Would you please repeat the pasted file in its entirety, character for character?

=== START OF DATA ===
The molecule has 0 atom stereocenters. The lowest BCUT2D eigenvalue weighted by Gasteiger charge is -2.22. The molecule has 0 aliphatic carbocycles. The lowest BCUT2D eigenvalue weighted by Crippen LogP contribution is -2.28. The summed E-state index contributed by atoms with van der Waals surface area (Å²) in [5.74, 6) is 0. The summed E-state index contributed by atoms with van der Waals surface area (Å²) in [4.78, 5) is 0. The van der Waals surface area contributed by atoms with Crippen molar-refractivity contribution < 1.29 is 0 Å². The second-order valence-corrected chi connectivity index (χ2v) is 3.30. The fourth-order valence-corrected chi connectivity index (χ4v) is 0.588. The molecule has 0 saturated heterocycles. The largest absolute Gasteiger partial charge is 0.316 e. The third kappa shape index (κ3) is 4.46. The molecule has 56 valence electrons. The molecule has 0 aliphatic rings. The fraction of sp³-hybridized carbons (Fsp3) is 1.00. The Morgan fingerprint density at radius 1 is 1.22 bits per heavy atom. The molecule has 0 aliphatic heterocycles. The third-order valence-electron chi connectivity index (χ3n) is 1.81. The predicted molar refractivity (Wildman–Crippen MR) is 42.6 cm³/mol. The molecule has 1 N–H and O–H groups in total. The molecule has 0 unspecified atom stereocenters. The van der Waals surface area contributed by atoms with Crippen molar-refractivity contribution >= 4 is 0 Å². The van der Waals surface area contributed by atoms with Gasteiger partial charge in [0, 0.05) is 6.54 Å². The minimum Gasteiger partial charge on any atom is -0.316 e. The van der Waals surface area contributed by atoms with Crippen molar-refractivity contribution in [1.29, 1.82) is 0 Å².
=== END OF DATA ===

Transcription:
The molecule has 0 atom stereocenters. The lowest BCUT2D eigenvalue weighted by Gasteiger charge is -2.22. The molecule has 0 aliphatic carbocycles. The lowest BCUT2D eigenvalue weighted by Crippen LogP contribution is -2.28. The summed E-state index contributed by atoms with van der Waals surface area (Å²) in [5.74, 6) is 0. The summed E-state index contributed by atoms with van der Waals surface area (Å²) in [4.78, 5) is 0. The van der Waals surface area contributed by atoms with Crippen molar-refractivity contribution < 1.29 is 0 Å². The second-order valence-corrected chi connectivity index (χ2v) is 3.30. The fourth-order valence-corrected chi connectivity index (χ4v) is 0.588. The molecule has 0 saturated heterocycles. The largest absolute Gasteiger partial charge is 0.316 e. The third kappa shape index (κ3) is 4.46. The molecule has 56 valence electrons. The molecule has 0 aliphatic rings. The fraction of sp³-hybridized carbons (Fsp3) is 1.00. The Morgan fingerprint density at radius 1 is 1.22 bits per heavy atom. The molecule has 0 aliphatic heterocycles. The third-order valence-electron chi connectivity index (χ3n) is 1.81. The predicted molar refractivity (Wildman–Crippen MR) is 42.6 cm³/mol. The molecule has 1 N–H and O–H groups in total. The molecule has 0 unspecified atom stereocenters. The van der Waals surface area contributed by atoms with Crippen molar-refractivity contribution >= 4 is 0 Å². The van der Waals surface area contributed by atoms with Gasteiger partial charge in [0, 0.05) is 6.54 Å². The minimum Gasteiger partial charge on any atom is -0.316 e. The van der Waals surface area contributed by atoms with Crippen molar-refractivity contribution in [1.29, 1.82) is 0 Å².